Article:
While dirty water may be fine for gardens, water purification may be necessary for drinking. Even if an existing water supply doesn’t require purification, the knowledge and ability to purify enough water for personal use with a solar still or via some other method enhances resiliency in the face of unforeseen events.

Storage is also critical. Rain, fortunately, does not fall continuously—it comes in very erratic and unpredictable doses. Conventional wisdom would have said that long-term storage wasn’t necessary in the Atlanta area because rain falls so regularly all year round that storage of only a few months supply would suffice. Recent events proved this wrong. Other areas depend on short, annual monsoon seasons for the vast majority of their rain (such as Arizona). Here, storage of at least one year’s water supply is a threshold for self-sufficiency, and more is desirable. Significant droughts and erratic rainfall mean the more storage the better—if you don’t have enough storage to deal with a drought that halves rainfall for two straight years, then you are forced back to dependency in such an event at exactly the worst time, when everyone else is also facing scarcity. Where to store water? The options here are also varied—cisterns are an obvious source for drinking water, as are ponds where it is a realistic option, but storage in the ground via swales and mulch is a key part of ensuring the water supply to a garden.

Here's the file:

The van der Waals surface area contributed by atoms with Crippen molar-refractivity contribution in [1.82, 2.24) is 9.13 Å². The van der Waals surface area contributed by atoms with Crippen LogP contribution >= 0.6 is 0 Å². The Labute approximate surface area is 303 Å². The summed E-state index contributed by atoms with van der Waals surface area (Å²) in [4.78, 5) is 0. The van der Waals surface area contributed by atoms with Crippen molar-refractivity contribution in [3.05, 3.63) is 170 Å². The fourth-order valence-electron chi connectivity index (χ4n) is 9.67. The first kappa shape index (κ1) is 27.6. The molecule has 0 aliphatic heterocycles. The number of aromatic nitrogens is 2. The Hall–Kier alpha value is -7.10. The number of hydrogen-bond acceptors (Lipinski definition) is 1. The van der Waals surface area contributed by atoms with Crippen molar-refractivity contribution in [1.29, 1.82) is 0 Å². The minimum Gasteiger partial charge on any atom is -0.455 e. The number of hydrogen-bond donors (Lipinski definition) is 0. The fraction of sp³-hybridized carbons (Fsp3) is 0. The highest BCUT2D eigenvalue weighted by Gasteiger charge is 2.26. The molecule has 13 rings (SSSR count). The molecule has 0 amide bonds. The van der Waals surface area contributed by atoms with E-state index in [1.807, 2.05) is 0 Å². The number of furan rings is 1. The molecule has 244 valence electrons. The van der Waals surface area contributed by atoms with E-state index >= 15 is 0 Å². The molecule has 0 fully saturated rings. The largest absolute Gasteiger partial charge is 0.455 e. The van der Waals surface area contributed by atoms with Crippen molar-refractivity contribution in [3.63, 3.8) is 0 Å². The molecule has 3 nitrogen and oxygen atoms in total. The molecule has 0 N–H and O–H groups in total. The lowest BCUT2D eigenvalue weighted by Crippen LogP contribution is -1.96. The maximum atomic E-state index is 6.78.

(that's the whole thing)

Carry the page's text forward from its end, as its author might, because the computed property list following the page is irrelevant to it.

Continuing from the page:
If you have enough water and land, it should be possible to grow enough food to provide for minimal self-sufficiency. While many people consider this both unrealistic and extreme, I think it is neither. Even staunchly “establishment” thinkers such as the former chief of Global Strategy for Morgan Stanley advise exactly this path in light of the uncertainty facing humanity. There are several excellent approaches to creating individual food self-sufficiency: Permaculture (see Bill Mollison’s “Permaculture: A Designer’s Manual”), Masanobu Fukuoka’s “Natural Way of Farming” (see book of the same name), Hart’s “Food Forests,” and John Jeavons’ “Biointensive Method” (see “How to Grow More Vegetables”). Some combination and modification of these ideas will work in your circumstances. It is possible to grow enough calories to meet an individual’s requirements in only a few thousand square feet of raised beds—a possibility on even smaller suburban lots, and I have written about the ability to provide a culinarily satisfying diet on as little as 1/3 acre per person.